What it means to be on Team Canada: Giving back with my training

Posted on May 11, 2014 in Volunteering/Charity events

Sometimes the things we are passionate about consume our lives, at least I feel like I have been in that situation. It is good to take a step back to be grateful and look at the bigger picture.

My experience on the women’s national kendo team

I have competed as a member of the National kendo team twice, once for the 14th World Kendo Championships (WKC) held in 2009 at Brazil, Sao Paolo and a second time for the 15th WKC in 2012 at Italy, Novara. I am now training and going through the selection process for my 3rd WKC which will be held in Tokyo 2015. This time around I have been selected to be the assistant captain of the women’s team.


14th WKC Brazil, Sao Paolo in 2009

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15th WKC Italy, Novara, 2012

But really…is this a big deal? It really isn’t…it’s just something I am personally passionate and devoted to, something that I had dreamed about and trained for. But what does being on Team Canada really mean? Being on Team Canada is SACRIFICE, hard work, dedication, team work and discipline.

Whose sacrifice is needed for Team Canada? I’m not talking about mine!

I have made many “sacrifices”, at times busing 4 hours from University of Guelph to practice in Toronto, funding my own training and moving away to Vancouver to train with the team, not to mention the grueling practices. But only thinking about my sacrifices is a very narcissistic point of view. My “sacrifices” pale in comparison to the sacrifices the people who support me have made. When I say sacrifice, what I mean is the sacrifices that OTHERS have given for me to achieve my goals and dreams. My parents who have not just financially supported part of my training but also been patient with my busy lifestyle.  My friends who have stood by me and understood when I had to leave to train. My mom who works all day to support me and doesn’t see me at night because I am at practice. My team mates and my instructors who give the time and effort to me. My coach who opened his home to me when I moved to Vancouver. My kendo students who have placed their trust in me. By the end of my second WKC in Italy, I felt was starting to feel like my training was selfish, I was acutely aware of the sacrifices of others around me.

So what makes being on Team Canada worth it?

Why I am still training

After taking some time to reflect, I realized that kendo has taught me many core values that I carry into my everyday life, it has taught me to never give up, to have discipline and to never make excuses. I realized that kendo is important to me because it has shaped the character that I am today. My coaches who saw potential in me I am forever grateful. I want to inspire others in a positive way as the idols I have looked up to have inspired and changed me in the past. During my training I don’t want to be selfish, I want to give back!

What I have done differently this time 

This time around my drive to practice kendo has changed. I am no longer as focused on pride, prestige and winning for the sake of winning. Competing and training is my personal platform to be able to reach out to as many people as possible.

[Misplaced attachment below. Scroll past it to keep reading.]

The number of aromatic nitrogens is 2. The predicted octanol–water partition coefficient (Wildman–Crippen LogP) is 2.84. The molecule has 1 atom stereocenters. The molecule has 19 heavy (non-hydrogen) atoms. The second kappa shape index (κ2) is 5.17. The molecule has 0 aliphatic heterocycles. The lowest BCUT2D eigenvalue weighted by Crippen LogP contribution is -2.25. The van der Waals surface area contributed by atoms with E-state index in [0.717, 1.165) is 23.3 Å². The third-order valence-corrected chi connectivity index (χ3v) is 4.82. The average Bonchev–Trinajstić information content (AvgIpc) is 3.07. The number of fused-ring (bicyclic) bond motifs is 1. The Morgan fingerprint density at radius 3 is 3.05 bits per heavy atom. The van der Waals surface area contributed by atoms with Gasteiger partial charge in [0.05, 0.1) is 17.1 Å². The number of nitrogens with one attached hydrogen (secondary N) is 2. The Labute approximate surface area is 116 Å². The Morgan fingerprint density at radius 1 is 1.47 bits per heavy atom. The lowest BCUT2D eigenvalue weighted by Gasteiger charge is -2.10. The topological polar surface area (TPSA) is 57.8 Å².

CN Tower Climb for United Way, October 19, 2013

This fall I did the CN Tower climb. Stairs is a great way to build strength and agility in kendo and it was great to be able to do that while supporting the United Way! The United Way helps build stronger communities, you can find our more about what they do by visiting their site: http://www.unitedwaytoronto.com/whatWeDo/main.php

Sporting Life 10k run, May 11, 2014

The Sporting Life 10k run helps send kids affected by childhood cancer to camp. The best part of the race was when kids near the finish line stretched out their hands to high five the runners. Watch the video below to find out more about the cause!

Here’s a picture of me and my classmate Megan Kirkland before the race. We raised money together as “Team BMC”.

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Photo credit: Karyn Ho (she also gave me the awesome socks I’m sporting which received shouts of compliments from encouraging volunteers while I ran)

Megan Kirkland trained really hard for this race, so proud of her for meeting her goal and finishing the 10k under an hour!

Community kendo practices for women

As the assistant captain of the team this time, I am organizing community practices for women on the East coast of Canada. My hope is that it will give a chance for the Team Canada prospects to lead drills that our coach from Vancouver have taught us. If we can lead the drill than we will understand it better ourselves. The girls communicate work together to make a good practice. While this is great for the team, female kendo partitioners who are not on the national team can also learn new techniques. These practices allow a stronger female community within the Canadian Kendo Federation. It also gives the opportunity for the Team Canada prospects to thank the community for supporting our training.


Warm up

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A nice meal after a hard practice with the girls!

Whatever it is that you do, try to be the best person that you can be. Don’t be selfish, be giving, be humble, be grateful. Always remember that you have everyone to thank for you successes and no one to blame for your failures. Leave positive footprints on people’s lives with whatever it is that you do. These are new goals I am striving towards as I train for my third WKC. I want to win at tournaments to inspire others as my idols have inspired me. I want to train hard, but I don’t want to be selfish when I do so. Team Canada does NOT mean I am more important than others. The method I train is my choice, I would like to start giving back more, even if it is in a small way like running 10k for a good cause.